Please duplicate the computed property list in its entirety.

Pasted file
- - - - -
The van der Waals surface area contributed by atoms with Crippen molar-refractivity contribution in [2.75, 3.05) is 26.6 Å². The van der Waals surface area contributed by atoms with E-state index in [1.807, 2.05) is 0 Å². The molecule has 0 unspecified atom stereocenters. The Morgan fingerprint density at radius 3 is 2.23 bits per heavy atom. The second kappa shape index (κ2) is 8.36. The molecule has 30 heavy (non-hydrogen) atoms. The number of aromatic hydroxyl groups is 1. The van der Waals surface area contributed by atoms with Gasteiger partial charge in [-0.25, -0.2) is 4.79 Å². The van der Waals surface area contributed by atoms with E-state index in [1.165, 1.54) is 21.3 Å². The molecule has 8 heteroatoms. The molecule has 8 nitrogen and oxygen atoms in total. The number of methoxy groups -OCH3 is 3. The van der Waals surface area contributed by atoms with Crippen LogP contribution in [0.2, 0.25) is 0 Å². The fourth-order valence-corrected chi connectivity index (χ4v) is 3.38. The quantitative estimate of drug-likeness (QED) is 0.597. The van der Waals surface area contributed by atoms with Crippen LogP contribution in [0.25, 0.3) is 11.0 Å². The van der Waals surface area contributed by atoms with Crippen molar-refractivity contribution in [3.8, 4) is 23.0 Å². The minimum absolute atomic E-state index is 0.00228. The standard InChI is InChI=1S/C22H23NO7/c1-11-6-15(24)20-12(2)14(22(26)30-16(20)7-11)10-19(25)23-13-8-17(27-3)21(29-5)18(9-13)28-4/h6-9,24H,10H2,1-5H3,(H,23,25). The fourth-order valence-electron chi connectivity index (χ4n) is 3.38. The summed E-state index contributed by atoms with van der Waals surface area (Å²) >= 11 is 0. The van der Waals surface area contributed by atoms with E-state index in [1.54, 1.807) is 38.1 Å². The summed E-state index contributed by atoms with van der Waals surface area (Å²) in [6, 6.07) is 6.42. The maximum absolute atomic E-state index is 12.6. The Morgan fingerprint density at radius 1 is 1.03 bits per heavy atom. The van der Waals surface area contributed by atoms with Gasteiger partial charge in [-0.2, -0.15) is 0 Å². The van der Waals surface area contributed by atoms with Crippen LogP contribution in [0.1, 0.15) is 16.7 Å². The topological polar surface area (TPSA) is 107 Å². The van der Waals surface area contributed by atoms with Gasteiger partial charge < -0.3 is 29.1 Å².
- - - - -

The van der Waals surface area contributed by atoms with Crippen molar-refractivity contribution in [2.75, 3.05) is 26.6 Å². The van der Waals surface area contributed by atoms with E-state index in [1.807, 2.05) is 0 Å². The molecule has 0 unspecified atom stereocenters. The Morgan fingerprint density at radius 3 is 2.23 bits per heavy atom. The second kappa shape index (κ2) is 8.36. The molecule has 30 heavy (non-hydrogen) atoms. The number of aromatic hydroxyl groups is 1. The van der Waals surface area contributed by atoms with Gasteiger partial charge in [-0.25, -0.2) is 4.79 Å². The van der Waals surface area contributed by atoms with E-state index in [1.165, 1.54) is 21.3 Å². The molecule has 8 heteroatoms. The molecule has 8 nitrogen and oxygen atoms in total. The number of methoxy groups -OCH3 is 3. The van der Waals surface area contributed by atoms with Crippen LogP contribution in [0.2, 0.25) is 0 Å². The fourth-order valence-corrected chi connectivity index (χ4v) is 3.38. The quantitative estimate of drug-likeness (QED) is 0.597. The van der Waals surface area contributed by atoms with Crippen LogP contribution in [0.25, 0.3) is 11.0 Å². The van der Waals surface area contributed by atoms with Crippen molar-refractivity contribution in [3.8, 4) is 23.0 Å². The minimum absolute atomic E-state index is 0.00228. The standard InChI is InChI=1S/C22H23NO7/c1-11-6-15(24)20-12(2)14(22(26)30-16(20)7-11)10-19(25)23-13-8-17(27-3)21(29-5)18(9-13)28-4/h6-9,24H,10H2,1-5H3,(H,23,25). The fourth-order valence-electron chi connectivity index (χ4n) is 3.38. The summed E-state index contributed by atoms with van der Waals surface area (Å²) >= 11 is 0. The van der Waals surface area contributed by atoms with E-state index in [1.54, 1.807) is 38.1 Å². The summed E-state index contributed by atoms with van der Waals surface area (Å²) in [6, 6.07) is 6.42. The maximum absolute atomic E-state index is 12.6. The Morgan fingerprint density at radius 1 is 1.03 bits per heavy atom. The van der Waals surface area contributed by atoms with Gasteiger partial charge in [-0.2, -0.15) is 0 Å². The van der Waals surface area contributed by atoms with Crippen LogP contribution in [0.1, 0.15) is 16.7 Å². The topological polar surface area (TPSA) is 107 Å². The van der Waals surface area contributed by atoms with Gasteiger partial charge < -0.3 is 29.1 Å².